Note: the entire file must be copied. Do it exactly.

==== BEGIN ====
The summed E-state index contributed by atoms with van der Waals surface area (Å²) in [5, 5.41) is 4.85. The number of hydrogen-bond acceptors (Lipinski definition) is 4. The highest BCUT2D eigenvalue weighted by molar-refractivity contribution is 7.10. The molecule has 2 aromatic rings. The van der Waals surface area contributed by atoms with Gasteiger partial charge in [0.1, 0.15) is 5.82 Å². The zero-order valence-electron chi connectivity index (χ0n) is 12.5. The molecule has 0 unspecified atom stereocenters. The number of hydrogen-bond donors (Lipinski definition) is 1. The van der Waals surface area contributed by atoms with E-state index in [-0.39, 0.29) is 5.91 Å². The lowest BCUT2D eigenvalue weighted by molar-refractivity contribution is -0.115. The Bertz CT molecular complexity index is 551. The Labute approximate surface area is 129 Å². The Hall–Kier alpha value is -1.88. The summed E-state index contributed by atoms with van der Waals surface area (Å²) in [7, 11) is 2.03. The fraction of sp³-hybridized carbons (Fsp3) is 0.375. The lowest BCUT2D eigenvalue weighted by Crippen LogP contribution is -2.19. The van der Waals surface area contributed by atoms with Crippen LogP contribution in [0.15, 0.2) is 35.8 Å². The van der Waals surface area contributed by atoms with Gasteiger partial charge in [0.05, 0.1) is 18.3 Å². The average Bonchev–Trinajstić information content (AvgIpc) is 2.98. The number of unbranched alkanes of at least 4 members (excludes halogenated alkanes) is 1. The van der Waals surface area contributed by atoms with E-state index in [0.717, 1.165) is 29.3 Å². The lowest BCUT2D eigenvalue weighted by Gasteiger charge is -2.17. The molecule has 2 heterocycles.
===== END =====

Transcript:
The summed E-state index contributed by atoms with van der Waals surface area (Å²) in [5, 5.41) is 4.85. The number of hydrogen-bond acceptors (Lipinski definition) is 4. The highest BCUT2D eigenvalue weighted by molar-refractivity contribution is 7.10. The molecule has 2 aromatic rings. The van der Waals surface area contributed by atoms with Gasteiger partial charge in [0.1, 0.15) is 5.82 Å². The zero-order valence-electron chi connectivity index (χ0n) is 12.5. The molecule has 0 unspecified atom stereocenters. The number of hydrogen-bond donors (Lipinski definition) is 1. The van der Waals surface area contributed by atoms with E-state index in [-0.39, 0.29) is 5.91 Å². The lowest BCUT2D eigenvalue weighted by molar-refractivity contribution is -0.115. The Bertz CT molecular complexity index is 551. The Labute approximate surface area is 129 Å². The Hall–Kier alpha value is -1.88. The summed E-state index contributed by atoms with van der Waals surface area (Å²) in [7, 11) is 2.03. The fraction of sp³-hybridized carbons (Fsp3) is 0.375. The lowest BCUT2D eigenvalue weighted by Crippen LogP contribution is -2.19. The van der Waals surface area contributed by atoms with Crippen LogP contribution in [0.15, 0.2) is 35.8 Å². The van der Waals surface area contributed by atoms with Gasteiger partial charge in [0.05, 0.1) is 18.3 Å². The average Bonchev–Trinajstić information content (AvgIpc) is 2.98. The number of unbranched alkanes of at least 4 members (excludes halogenated alkanes) is 1. The van der Waals surface area contributed by atoms with E-state index in [0.717, 1.165) is 29.3 Å². The lowest BCUT2D eigenvalue weighted by Gasteiger charge is -2.17. The molecule has 2 heterocycles.